The difference in quenching behavior for the energy transfer quenchers (cyanines) and the charge transfer quenchers (MV2+ and Cu2+) may arises because the PPE-SO3-OR11 graft layer on the surface of the colloids exists in a strongly aggregated state, and that some fraction of the fluorescent polymer excitons are deeply trapped within these aggregates. The fact that the polymer layer exists in a strongly aggregated state presents a steric barrier that prevents the quencher ions from penetrating into some regions of the film. Since the polymer graft layer is on average 5 nm or greater in thickness, and the charge transfer quenchers cannot access the "interior" regions of the graft film, the quenchers are only able to efficiently quench excitons that are in the "exterior" of the graft layer. Importantly, the excitons that are trapped deep within the aggregate structure are not able to be quenched by the charge transfer quenchers, and emission from these trapped excitons is responsible for the "unquenched" fluorescence component. Different behavior is observed for the cyanine dye energy transfer quenchers, because dipole-dipole energy transfer is active and efficient even when the exciton-quencher separation distance is in excess of 5 nm. Thus, in this case, even though the aggregate excitons are trapped within the graft layer, long distance dipole-dipole energy transfer still occurs, leading to effective quenching of the fluorescence from the PPE-grafted particles with increasing cyanine dye concentration.
 The Stern-Volmer quenching efficiencies for the cyanine dyes are an order of magnitude larger for aqueous suspensions compared to suspensions in methanol. This effect arises because the solubility of the cyanine dyes is considerably lower in water compared to methanol. As a result the dye-SiO2-PPE-2 association constant is considerably larger, which leads to the much larger quenching efficiency.
 Corbetia marina cultures were grown overnight, 12 to 14 hours, in a marine broth. The cultures, 18 mL aliquots were washed three times with 0.85% NaCl solution where the culture was separated from the wash solutions by centrifugation and removal of the liquid using a pipette. Each washed culture was diluted to 2 mL with 0.85% NaCl solution and the culture suspensions were separated into four samples of 500 μL. The deoxygenation of some samples was carried out by bubbling argon through the suspension for 15 minutes. Surface grafted CPE beads were added to the samples where 50 μL of a suspension of the beads was added to 0.5 mL of the samples to yield a concentration of 1×10-8 beads per mL. The samples that were screened for light activated biocidal activity were placed such that the coated beams were approximately 1 cm from a light beam originating from a Fiber Lite 1900 source. The samples were gently shaken for 15 minutes using a Vortex Genie in the presence of the light. Dark biocidal activity was examined using aluminum foil enclosed sample containers, which were shaken for 15 minutes with no light source. All samples examined for light activated and dark activity were blended with 2 μL/mL Syto 60 and Sytox Green dyes prior to mounting the samples on microscope slides that were covered with slips sealed at the edges with immersion oil to minimize the evaporation of water and reduce oxygen exposure. The samples were imaged using confocal fluorescence microscopy.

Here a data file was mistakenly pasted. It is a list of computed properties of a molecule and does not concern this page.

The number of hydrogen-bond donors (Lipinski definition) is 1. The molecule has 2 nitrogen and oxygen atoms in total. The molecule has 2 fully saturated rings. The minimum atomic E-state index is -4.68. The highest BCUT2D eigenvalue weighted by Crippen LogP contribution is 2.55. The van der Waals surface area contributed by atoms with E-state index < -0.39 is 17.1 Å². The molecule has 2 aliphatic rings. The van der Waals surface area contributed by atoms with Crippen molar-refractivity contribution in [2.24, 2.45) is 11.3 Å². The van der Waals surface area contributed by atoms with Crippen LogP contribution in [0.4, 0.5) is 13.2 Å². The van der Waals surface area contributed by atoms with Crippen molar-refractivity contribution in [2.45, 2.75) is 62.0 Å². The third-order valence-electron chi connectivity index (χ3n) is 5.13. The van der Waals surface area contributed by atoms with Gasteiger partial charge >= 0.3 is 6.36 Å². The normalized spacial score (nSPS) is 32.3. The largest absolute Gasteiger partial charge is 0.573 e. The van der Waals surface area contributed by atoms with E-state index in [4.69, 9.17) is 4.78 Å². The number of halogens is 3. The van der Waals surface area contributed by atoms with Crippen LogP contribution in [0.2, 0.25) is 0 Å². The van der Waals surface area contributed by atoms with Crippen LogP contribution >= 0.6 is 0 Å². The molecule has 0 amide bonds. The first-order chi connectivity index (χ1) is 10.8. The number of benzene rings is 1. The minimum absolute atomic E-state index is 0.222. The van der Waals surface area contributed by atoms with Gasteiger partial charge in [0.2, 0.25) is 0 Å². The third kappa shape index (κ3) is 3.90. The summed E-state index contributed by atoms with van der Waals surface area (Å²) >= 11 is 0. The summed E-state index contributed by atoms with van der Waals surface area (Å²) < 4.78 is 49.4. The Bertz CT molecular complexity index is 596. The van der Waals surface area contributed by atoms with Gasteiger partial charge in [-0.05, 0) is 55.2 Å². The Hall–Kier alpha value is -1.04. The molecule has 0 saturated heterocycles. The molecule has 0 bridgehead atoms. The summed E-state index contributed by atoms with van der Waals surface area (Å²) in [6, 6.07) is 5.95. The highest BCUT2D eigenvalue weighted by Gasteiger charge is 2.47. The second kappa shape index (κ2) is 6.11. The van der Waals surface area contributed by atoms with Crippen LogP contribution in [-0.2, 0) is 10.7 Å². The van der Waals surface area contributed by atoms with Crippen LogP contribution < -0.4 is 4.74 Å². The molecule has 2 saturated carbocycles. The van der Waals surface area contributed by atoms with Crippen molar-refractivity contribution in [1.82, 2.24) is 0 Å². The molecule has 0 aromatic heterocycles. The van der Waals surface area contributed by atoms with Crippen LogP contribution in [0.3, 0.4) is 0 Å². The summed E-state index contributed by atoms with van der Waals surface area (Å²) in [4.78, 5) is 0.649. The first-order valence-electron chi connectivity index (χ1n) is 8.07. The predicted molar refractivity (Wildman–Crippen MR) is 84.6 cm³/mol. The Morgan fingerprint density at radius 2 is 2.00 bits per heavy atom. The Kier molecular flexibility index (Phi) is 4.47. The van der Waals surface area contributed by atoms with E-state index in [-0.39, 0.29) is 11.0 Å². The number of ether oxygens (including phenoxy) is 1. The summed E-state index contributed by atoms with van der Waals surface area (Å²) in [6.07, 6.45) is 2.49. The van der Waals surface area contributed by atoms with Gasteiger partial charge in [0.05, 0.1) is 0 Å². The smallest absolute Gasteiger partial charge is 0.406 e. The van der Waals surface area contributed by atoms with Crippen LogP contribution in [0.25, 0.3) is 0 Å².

Samples that were exposed to air and light demonstrated a high level of biocidal activity as opposed to samples that were kept in the dark or were deoxygenated. Deoxygenated samples showed similar ratios of killed and live bacteria regardless of the light exposure experience by the sample. The deoxygenated samples showed significantly less clustering on the surface grafted CPE beads. As shown in FIG. 15, irradiated surface grafted CPE beads resulted in the destruction of a large proportion of Cobetia marina cells that contacted the surface grafted CPE. FIG. 15(a) shows the light, emitted as green light that corresponds to dead bacteria, which is much more that emitted as red light, which corresponds to living bacteria, shown in FIG. 15(b). The ratio of dead to living bacteria is about 6.3. Interestingly, upon irradiation in the presence of bacteria, agglomeration of the surface grafted CPE beads occurs, as is shown in FIG. 15(c). The biocidal activity was also evident for Cobetia marina cells that had been exposed to surface grafted CPE beads in the dark. FIG. 16(a) shows the light emitted from dead bacteria and FIG. 16(b) shows that emitted from living bacteria. The ratio of dead to living bacteria is about 0.08, where only bacteria directly adhering to the surface grafted CPE beads were dead. The agglomeration noted for light activated biocidal surface grafted CPE beads was not observed in the dark.
 All patents, patent applications, provisional applications, and publications referred to or cited herein are incorporated by reference in their entirety, including all figures and tables, to the extent they are not inconsistent with the explicit teachings of this specification.
 It should be understood that the examples and embodiments described herein are for illustrative purposes only and that various modifications or changes in light thereof will be suggested to persons skilled in the art and are to be included within the spirit and purview of this application.
Patent applications by David G. Whitten, Albuquerque, NM US
Patent applications by Eunkyung Ji, Albuquerque, NM US
Patent applications by Gabriel Lopez, Albuquerque, NM US
Patent applications by Kirk S. Schanze, Gainesville, FL US